Lenovo unveiled a Qualcomm Snapdragon-based Android smartphone aimed for a 1H 2010 release in China, says eWEEK. Meanwhile, Dell officially announced a version of the Mini 3 Android smartphone aimed at AT&T’s U.S. network, and showed off a MID-like Android “slate” prototype.

      • Android

        • Google’s Nexus One: Cheaper than an iPhone inside

          The Nexus One, manufactured by HTC, costs $529 unlocked or $179 with a two-year T-Mobile contract. The phone itself, according to a new analysis, actually contains about $174 worth of hardware — five bucks less than the iPhone 3GS.

        • Android 2.1 spins up

          Google’s Nexus is the first phone to ship with the Android 2.1 operating system. Others will follow but until then, this is what you can expect

          Kicking off the year with the release of its Nexus phone, Google has set the tone for a year which will be all about mobile phones.

    • Sub-notebooks

      • Are slates going hurt Microsoft’s bottom line any more than netbooks?

        What’s going to happen with slates, the multi-touch-optimized successors to the stylus/digital-ink-dependent tablet PCs? Will Microsoft have to cut the price of Windows 7 that it offers PC makers so as to keep them from doing a Dell, which provided a quick glimpse of an Android-based, 5-inch handheld at CES? Or from coming out with a Chrome OS/ARM-based slate later in 2010? Competition is good for Microsoft’s partners: It provides them with a new bargaining chip to be used when negotiating the price per copy of Windows with Microsoft.

      • Does OLPC have a Future in ARM Smartbook Era?

        Again, it seems that a smartbook derivative should be able to play the role of an XO in an educational environment. Two of the huge advantages of smartbooks is availability and economies of scale. They are planned to be available from a host of sales channels, most notably from 3G service operators at subsidized prices. This means, that some of the smartbooks will likely come at zero initial price, only a 2 year data contract will need to be signed.

      • H.P. Develops a Netbook Petri Dish

        For one, H.P. has done away with a previous netbook model that ran the Linux operating system instead of Windows. Linux types, however, still have an option. Or put another way, everyone now has a Linux option.

        H.P. has brought the QuickWeb software it developed with the start-up DeviceVM to its netbook line.

      • Qualcomm CEO Jacobs reveals Chrome OS deal, color e-ink-like display

        Although Android was the flavor of Linux for this device, Qualcomm also lets Lenovo do its own flavor of Linux for its Skylight smartbook, which premiered earlier this week.

      • Intel’s AppUp Center Could Enhance Netbooks and Mobile Devices

        The new AppUp Center apps will also be cross-platform, meaning that they can run on a Windows-based netbook or a Linux-based MID. This is important since the low-powered devices can struggle with Windows 7, and since many consumers are reluctant to embrace Linux and its unfamiliar applications. Intel is also using AppUp to lay the groundwork for Atom- and Linux-powered smartphones. By the time the processors become low-powered enough to be jammed into a handset, Intel hopes it will have built a sizable catalog of applications capable of running on its Moblin (or any other) Linux platform.

      • Hands on: Lenovo U1 notebook/tablet review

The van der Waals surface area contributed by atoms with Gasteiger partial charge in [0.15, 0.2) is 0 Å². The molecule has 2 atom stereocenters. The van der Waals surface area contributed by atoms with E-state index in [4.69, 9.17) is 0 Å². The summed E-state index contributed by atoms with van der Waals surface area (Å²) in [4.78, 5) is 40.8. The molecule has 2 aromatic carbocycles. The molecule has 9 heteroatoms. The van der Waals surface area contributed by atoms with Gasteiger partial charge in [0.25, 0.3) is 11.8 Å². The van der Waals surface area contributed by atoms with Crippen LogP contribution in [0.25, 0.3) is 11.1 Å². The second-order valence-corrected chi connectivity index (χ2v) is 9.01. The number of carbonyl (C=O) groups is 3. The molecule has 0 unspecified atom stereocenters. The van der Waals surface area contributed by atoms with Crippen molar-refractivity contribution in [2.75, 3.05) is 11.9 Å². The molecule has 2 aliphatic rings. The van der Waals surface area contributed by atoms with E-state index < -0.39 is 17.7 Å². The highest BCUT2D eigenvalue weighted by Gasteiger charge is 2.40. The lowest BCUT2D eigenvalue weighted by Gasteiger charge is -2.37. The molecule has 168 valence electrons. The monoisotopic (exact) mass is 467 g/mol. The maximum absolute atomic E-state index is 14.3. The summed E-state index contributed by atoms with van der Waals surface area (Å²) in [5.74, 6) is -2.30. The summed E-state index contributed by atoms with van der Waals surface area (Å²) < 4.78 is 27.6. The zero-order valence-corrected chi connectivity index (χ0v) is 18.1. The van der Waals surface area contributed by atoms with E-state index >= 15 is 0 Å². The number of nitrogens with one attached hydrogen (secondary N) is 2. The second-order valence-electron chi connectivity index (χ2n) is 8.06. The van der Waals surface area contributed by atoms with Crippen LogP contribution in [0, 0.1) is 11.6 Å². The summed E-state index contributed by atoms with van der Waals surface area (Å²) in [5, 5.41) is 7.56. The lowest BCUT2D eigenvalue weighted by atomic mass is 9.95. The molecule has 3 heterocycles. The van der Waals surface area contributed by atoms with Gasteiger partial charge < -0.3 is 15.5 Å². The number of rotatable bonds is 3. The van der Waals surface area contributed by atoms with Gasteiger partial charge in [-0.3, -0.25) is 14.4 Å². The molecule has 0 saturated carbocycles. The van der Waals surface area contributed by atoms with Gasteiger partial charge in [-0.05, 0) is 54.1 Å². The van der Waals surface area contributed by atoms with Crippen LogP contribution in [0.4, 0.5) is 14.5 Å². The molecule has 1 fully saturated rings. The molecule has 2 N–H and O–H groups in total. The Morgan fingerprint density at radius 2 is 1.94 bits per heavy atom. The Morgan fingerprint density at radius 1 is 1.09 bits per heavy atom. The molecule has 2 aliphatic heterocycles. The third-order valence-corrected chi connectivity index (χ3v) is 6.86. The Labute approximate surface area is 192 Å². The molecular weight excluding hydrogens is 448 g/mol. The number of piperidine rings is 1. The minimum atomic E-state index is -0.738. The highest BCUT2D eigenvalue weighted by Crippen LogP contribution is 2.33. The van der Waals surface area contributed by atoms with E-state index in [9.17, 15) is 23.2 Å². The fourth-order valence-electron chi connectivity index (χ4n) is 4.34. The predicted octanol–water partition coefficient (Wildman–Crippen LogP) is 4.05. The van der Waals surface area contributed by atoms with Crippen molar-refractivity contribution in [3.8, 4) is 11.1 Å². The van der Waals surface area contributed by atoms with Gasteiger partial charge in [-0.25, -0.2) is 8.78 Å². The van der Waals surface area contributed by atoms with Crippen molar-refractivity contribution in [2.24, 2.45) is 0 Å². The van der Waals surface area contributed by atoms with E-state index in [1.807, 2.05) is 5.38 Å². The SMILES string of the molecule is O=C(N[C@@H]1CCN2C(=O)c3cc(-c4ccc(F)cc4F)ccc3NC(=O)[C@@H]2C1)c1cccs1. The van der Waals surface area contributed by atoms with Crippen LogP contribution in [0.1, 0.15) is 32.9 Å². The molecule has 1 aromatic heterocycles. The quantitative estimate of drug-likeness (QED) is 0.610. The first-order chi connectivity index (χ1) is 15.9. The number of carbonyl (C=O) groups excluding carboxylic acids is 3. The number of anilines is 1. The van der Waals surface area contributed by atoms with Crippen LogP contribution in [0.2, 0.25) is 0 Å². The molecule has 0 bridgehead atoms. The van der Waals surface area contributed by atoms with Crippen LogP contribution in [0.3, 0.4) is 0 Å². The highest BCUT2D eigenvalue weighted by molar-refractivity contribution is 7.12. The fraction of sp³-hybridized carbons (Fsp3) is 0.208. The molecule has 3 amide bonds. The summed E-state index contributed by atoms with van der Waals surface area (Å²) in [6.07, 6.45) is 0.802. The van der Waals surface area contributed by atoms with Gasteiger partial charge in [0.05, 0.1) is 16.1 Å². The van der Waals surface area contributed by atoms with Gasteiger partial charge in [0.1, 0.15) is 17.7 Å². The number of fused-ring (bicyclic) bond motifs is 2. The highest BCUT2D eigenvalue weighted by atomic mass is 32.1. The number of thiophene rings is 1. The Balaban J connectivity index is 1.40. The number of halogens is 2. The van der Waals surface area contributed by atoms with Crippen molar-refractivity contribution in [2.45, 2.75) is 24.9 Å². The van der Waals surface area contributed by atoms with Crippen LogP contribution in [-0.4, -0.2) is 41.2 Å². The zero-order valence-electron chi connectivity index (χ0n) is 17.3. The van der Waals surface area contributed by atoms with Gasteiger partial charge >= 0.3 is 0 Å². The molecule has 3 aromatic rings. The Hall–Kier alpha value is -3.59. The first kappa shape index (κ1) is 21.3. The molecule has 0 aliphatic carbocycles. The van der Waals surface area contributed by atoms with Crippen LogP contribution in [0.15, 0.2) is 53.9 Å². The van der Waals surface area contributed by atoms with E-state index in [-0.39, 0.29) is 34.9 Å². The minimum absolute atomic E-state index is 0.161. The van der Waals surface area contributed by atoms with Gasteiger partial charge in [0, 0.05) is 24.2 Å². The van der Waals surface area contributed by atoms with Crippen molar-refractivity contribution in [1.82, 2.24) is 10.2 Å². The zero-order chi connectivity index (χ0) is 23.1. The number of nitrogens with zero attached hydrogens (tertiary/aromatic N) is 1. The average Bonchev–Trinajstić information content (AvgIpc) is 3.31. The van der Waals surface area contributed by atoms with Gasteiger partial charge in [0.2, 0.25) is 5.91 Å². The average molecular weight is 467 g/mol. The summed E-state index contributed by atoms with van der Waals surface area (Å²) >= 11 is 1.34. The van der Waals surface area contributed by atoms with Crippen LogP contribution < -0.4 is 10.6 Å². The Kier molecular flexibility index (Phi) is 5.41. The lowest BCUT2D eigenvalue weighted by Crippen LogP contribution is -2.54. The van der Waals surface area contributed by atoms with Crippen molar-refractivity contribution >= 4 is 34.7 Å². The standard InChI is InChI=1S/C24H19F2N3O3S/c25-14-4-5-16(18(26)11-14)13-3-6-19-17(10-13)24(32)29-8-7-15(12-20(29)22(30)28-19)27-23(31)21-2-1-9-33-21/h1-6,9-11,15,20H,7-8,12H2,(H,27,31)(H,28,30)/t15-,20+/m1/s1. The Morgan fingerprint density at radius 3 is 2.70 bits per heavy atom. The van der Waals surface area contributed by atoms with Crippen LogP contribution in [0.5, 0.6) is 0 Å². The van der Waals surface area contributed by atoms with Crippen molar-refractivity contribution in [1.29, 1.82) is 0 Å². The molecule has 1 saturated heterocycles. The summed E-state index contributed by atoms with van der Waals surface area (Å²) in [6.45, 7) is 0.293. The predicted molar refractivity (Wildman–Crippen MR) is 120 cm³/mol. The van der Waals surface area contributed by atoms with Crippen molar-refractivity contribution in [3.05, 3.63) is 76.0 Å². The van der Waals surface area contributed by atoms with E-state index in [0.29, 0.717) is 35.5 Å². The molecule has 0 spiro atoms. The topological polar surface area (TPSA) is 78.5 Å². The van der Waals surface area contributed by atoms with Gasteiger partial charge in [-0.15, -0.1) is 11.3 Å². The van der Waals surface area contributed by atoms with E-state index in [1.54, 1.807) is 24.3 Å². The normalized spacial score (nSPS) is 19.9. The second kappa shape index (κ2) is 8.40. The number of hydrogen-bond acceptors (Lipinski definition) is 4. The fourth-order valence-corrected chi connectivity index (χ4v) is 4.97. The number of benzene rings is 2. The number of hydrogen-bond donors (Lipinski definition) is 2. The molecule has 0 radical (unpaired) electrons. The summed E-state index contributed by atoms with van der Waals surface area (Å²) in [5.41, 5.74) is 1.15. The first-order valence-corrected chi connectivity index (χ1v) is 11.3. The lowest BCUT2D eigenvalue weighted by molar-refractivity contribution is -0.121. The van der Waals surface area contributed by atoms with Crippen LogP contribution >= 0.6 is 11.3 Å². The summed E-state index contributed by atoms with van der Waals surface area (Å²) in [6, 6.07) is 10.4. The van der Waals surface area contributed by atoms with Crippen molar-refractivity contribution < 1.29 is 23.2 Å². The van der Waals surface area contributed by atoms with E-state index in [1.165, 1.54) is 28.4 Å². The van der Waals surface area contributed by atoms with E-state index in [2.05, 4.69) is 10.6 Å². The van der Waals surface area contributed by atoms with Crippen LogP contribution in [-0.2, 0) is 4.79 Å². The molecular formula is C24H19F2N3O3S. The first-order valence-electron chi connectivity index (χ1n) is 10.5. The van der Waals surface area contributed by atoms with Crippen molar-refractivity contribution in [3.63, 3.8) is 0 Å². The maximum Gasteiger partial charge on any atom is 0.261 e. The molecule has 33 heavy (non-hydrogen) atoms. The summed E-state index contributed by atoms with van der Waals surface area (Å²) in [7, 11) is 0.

When the multitouch screen is removed, it’s an independent slate tablet running Lenovo’s new Linux-based Skylight operating system.

      • Are tablets the new netbooks?

        Some run Linux or Google Android while others appear to have custom user interfaces. Not all of these tablets are destined to be web-surfing buddies for the couch the way that netbooks and smartbooks are though. Some of the tablets are basically portable media players or even portable TVs, thanks to built in digital TV tuners.

      • Lenovo IdeaPad U1 is a laptop and a tablet PC

        The display has its own ARM processor and the tablet runs a customized Linux edition named Skylight.

      • Hands on with Texet’s 8.9 inch touchscreen tablet

        While CES is choc full of companies showing off tablets using ARM-based chipsets from Qualcomm, Freescale, Marvell, and NVIDIA, the folks at Texet are taking a different approach. The Texet EZB890 is an 8.9 inch touchscreen tablet with a 500MHz MIPS-based processor. It’s running a custom Linux distribution, and it’s surprisingly snappy.

      • Multitouch Gestures on Linux? You Got It!!!

        Most Linux distros don’t yet support multitouch screens out of the box, but that doesn’t matter, because France’s ENAC Interactive Computing Lab has put together a video demonstrating multitouch on a PC running Fedora 12 on what looks to be be a 10-inch touchscreen display.

      • CES 2010: Windows netbooks obscured by armies of ARM-based Linux gadgets

        While new Atom-based Windows netbooks did show up at CES 2010, the Wintel mobile PC platform so omnipresent only a year ago, got way overshadowed this time around in a blitz of announcements around Linux-based smartbooks, e-readers, and tablets running on ARM processors.

      • What’s next for the NorhTec Edubook?

        There was also a demo unit of the 8.9 inch netbook running Puppy Linux. While Windows XP and WattOS both felt pretty sluggish on NorhTec’s Edubook with its slow 1GHz XCore86 processor, Puppy absolutely flew. I’m looking forward to testing this light weight Linux distribution on the Edubook more once I get back to the home office.

Free Software/Open Source

  • Grendel: free/open source software for protecting your cloud data